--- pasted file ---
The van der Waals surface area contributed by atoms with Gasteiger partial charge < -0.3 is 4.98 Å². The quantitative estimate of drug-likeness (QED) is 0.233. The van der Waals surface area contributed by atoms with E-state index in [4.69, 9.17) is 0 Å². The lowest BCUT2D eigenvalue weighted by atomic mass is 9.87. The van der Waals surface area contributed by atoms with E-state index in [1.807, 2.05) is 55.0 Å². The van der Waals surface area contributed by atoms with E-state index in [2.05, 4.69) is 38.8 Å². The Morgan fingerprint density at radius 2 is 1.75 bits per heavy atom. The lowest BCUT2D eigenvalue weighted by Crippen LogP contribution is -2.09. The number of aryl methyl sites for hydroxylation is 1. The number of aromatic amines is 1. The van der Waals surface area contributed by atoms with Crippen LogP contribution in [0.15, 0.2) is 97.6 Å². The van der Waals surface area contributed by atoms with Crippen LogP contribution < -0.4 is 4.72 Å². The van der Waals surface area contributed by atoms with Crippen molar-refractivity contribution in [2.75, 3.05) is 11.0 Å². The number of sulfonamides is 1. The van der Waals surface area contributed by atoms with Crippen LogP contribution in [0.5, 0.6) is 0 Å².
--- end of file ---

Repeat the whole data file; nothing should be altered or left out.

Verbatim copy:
The van der Waals surface area contributed by atoms with Gasteiger partial charge < -0.3 is 4.98 Å². The quantitative estimate of drug-likeness (QED) is 0.233. The van der Waals surface area contributed by atoms with E-state index in [4.69, 9.17) is 0 Å². The lowest BCUT2D eigenvalue weighted by atomic mass is 9.87. The van der Waals surface area contributed by atoms with E-state index in [1.807, 2.05) is 55.0 Å². The van der Waals surface area contributed by atoms with E-state index in [2.05, 4.69) is 38.8 Å². The Morgan fingerprint density at radius 2 is 1.75 bits per heavy atom. The lowest BCUT2D eigenvalue weighted by Crippen LogP contribution is -2.09. The number of aryl methyl sites for hydroxylation is 1. The number of aromatic amines is 1. The van der Waals surface area contributed by atoms with Crippen LogP contribution in [0.15, 0.2) is 97.6 Å². The van der Waals surface area contributed by atoms with Crippen LogP contribution < -0.4 is 4.72 Å². The van der Waals surface area contributed by atoms with Crippen molar-refractivity contribution in [2.75, 3.05) is 11.0 Å². The number of sulfonamides is 1. The van der Waals surface area contributed by atoms with Crippen LogP contribution in [0.5, 0.6) is 0 Å².